Switzerland is home to some of the largest global companies. It has one of the highest concentrations of Fortune 500 companies in the world – nearly two for every million people. Low taxes, a skilled labour force, and economic stability have helped Switzerland attract and build some of the largest multinational companies. But, what is their economic value and what do they give back to society? Multinationals or MNCs are only 5% of all companies… The best available data indicates that there are roughly 25,500 foreign and Swiss multinationals in Switzerland, which is about 5% of the more than 580,000 registered companies (in French). Some 14,000 of these are Swiss-controlled companies with operations abroad according to estimates by the Swiss National Bank in cooperation with the Federal Office of Statistics. The remaining 11,500 are subsidiaries of foreign companies. The large majority of which are from Germany, the US, and France, and some 20% are administrative units or shell ...
Categories: News EN

Floods: images of the past help prepare for the future

Swissinfo EN - Fri, 08/24/2018 - 11:45
With climate change, the risk of flooding is increasing in Switzerland. But the memory of these extreme events fades within a few years. A University of Bern project aims to reinforce collective memory by calling on citizens for their input. The deluge was as sudden as it was unexpected. On the night of June 11, a violent storm struck the Swiss city of Lausanne, flooding the streets as well as shops and underpasses. Within ten minutes, 41 litres (11 gallons) of water had fallen per square metre — the equivalent of two weeks' worth of 'normal' rainfall.  Those who experienced this exceptional event in person are not about to forget it. But in collective memory, it will probably disappear in a few years. Even if floods can cause enormous damage and have serious consequences for those affected, we forget about them quickly, wrote the Mobiliar Lab for Natural Risks at the University of Bern in a May press release (link in French and German). The lab researchers have therefore ...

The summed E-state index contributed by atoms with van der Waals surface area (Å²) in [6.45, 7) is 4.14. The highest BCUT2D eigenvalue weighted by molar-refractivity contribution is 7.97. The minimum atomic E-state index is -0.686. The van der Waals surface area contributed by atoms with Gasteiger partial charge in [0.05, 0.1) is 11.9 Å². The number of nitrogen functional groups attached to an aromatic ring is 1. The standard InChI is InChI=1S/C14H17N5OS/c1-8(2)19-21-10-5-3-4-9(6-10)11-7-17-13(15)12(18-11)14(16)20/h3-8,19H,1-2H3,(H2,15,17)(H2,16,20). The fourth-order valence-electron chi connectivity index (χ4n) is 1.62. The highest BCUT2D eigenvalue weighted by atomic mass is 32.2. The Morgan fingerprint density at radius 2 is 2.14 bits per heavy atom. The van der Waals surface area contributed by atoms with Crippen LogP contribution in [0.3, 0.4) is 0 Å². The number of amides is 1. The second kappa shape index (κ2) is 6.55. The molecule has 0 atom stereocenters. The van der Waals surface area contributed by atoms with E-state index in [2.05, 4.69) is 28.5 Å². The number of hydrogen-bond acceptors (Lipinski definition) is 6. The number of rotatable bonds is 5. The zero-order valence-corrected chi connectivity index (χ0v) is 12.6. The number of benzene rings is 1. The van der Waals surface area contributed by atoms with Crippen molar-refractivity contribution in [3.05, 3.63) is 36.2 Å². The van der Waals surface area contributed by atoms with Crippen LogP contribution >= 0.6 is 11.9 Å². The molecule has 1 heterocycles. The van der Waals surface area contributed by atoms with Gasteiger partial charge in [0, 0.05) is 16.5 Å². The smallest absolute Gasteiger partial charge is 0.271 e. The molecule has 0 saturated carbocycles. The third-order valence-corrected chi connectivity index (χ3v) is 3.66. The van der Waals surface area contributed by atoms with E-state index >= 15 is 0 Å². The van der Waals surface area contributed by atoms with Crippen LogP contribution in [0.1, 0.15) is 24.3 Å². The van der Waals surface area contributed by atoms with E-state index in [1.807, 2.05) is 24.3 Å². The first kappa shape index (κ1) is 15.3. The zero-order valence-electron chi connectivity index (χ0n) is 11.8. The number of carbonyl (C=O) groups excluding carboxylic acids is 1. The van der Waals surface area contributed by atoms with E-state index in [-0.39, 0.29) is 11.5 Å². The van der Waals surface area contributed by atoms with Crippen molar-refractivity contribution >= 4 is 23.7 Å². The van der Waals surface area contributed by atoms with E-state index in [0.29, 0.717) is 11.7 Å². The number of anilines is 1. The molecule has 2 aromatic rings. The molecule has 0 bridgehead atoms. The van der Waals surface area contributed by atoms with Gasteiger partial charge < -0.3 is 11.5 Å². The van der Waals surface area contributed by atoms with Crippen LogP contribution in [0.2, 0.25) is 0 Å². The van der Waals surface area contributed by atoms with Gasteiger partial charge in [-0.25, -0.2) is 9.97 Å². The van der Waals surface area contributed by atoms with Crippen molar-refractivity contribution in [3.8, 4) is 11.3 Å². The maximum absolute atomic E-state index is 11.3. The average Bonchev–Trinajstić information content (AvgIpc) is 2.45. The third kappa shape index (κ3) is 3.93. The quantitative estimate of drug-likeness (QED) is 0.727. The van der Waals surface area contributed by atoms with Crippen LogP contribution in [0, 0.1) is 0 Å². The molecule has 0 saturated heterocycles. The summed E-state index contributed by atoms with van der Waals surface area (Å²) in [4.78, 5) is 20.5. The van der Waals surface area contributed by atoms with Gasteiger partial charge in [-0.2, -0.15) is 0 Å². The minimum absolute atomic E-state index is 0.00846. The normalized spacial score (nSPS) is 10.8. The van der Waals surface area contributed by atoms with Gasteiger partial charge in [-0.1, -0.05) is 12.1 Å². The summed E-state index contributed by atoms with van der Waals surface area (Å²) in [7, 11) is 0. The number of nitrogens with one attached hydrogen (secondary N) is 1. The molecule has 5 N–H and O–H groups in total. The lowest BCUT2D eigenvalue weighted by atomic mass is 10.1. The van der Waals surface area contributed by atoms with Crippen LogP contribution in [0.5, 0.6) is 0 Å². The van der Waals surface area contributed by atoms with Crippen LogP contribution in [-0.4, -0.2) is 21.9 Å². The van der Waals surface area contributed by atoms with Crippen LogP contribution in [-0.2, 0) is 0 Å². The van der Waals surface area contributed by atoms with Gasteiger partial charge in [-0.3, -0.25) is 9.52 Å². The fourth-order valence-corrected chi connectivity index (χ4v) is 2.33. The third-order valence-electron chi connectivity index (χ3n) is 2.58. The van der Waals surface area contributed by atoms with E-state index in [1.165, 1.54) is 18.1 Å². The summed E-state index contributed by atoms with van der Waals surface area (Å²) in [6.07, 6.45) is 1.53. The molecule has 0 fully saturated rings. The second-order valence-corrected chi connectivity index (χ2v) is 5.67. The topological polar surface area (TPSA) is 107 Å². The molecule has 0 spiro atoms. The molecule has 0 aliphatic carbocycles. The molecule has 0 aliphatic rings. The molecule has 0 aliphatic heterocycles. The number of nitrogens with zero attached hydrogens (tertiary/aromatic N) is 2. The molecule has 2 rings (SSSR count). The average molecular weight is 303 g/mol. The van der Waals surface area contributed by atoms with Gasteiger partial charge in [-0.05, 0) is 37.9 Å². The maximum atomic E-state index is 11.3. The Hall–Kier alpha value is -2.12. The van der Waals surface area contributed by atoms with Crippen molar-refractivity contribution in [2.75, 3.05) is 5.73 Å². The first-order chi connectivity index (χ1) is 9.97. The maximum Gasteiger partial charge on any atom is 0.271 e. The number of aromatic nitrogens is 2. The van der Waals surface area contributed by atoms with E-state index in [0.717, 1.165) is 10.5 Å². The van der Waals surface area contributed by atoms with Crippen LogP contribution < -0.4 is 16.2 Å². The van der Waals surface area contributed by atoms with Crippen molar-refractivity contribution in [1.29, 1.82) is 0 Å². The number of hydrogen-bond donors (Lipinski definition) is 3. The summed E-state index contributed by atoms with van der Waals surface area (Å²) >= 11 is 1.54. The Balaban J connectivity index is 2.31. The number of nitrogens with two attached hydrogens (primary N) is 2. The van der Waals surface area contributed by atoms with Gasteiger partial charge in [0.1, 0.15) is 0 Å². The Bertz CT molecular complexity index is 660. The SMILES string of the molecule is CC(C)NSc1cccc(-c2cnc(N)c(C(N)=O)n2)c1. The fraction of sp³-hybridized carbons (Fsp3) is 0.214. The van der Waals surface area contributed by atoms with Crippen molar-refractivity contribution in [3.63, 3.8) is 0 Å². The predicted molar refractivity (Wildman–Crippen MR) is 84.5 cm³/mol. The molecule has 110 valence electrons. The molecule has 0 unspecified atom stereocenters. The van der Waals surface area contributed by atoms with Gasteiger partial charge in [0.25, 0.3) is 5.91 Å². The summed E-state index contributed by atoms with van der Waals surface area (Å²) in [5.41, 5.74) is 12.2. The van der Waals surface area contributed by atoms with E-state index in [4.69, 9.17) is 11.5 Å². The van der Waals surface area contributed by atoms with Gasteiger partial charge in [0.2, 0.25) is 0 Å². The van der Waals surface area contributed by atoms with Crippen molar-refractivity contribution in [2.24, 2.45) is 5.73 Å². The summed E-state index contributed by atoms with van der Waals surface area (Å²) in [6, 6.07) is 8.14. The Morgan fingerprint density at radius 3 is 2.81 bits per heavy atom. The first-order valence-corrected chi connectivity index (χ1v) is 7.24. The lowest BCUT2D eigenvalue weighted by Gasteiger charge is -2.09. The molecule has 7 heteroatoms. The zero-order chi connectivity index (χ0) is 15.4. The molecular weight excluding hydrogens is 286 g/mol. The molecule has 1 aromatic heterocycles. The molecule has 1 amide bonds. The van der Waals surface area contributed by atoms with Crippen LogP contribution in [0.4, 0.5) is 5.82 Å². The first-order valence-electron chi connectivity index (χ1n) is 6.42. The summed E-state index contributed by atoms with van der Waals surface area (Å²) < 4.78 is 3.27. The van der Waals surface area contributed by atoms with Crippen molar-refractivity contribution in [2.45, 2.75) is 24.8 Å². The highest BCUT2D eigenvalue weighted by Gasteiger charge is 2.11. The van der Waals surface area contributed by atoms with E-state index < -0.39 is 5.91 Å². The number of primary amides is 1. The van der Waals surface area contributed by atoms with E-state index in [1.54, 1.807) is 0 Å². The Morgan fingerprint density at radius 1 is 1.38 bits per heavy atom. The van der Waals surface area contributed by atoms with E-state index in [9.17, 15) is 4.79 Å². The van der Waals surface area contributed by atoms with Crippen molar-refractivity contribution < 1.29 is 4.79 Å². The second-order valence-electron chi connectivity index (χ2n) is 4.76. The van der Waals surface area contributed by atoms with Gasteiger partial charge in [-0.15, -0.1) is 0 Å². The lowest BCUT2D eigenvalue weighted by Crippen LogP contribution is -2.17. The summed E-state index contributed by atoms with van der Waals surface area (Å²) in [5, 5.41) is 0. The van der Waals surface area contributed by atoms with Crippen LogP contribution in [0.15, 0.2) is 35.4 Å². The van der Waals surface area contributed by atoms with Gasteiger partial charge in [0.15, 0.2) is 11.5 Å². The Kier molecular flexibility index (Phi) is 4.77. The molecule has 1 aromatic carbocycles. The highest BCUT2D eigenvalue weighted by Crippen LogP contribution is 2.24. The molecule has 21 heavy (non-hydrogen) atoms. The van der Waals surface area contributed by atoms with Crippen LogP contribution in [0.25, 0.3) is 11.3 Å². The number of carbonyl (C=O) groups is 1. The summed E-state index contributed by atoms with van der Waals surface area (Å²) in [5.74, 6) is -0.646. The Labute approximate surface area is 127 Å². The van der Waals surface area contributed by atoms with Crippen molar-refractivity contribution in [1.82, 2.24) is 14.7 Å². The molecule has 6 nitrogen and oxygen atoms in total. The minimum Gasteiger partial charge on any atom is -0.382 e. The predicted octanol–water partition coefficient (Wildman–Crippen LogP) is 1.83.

Categories: News EN

Floods: images of the past help prepare for the future

Swissinfo EN - Fri, 08/24/2018 - 11:45
With climate change, the risk of flooding is increasing in Switzerland. But the memory of these extreme events fades within a few years. A University of Bern project aims to reinforce collective memory by calling on citizens for their input. The deluge was as sudden as it was unexpected. On the night of June 11, a violent storm struck the Swiss city of Lausanne, flooding the streets as well as shops and underpasses. Within ten minutes, 41 litres (11 gallons) of water had fallen per square metre — the equivalent of two weeks' worth of 'normal' rainfall.  Those who experienced this exceptional event in person are not about to forget it. But in collective memory, it will probably disappear in a few years. Even if floods can cause enormous damage and have serious consequences for those affected, we forget about them quickly, wrote the Mobiliar Lab for Natural Risks at the University of Bern in a May press release (link in French and German). The lab researchers have therefore ...
Categories: News EN

Studying democracy in an age of populism

Swissinfo EN - Fri, 08/24/2018 - 11:00
Democracy is under pressure all around the world with the emergence of authoritarian populists. A Swiss research institute is looking at how populists treat citizens’ rights.  The Centre for Democracy Studies Aarau (ZDA) is located in a grand old villa above the town of Aarau, 38 km (24 miles) west of Zurich. Scientists from various disciplines carry out fundamental research focusing on hot issues affecting Switzerland, Europe and other parts of the world.  The ZDA looks at issues – such as e-voting or populism – that are controversial among the public and not exactly plain sailing among scientists.  “As lawyers, it’s not at all easy to come up with a substantive definition of populism,” explains Andreas Glaser, a professor of law who heads the research institute together with a political scientist and an educational expert.  According to sound and widely discussed analyses – such as those of Freedom House or the Economist Intelligence Unit – the powerful, worldwide trend for ...
Categories: News EN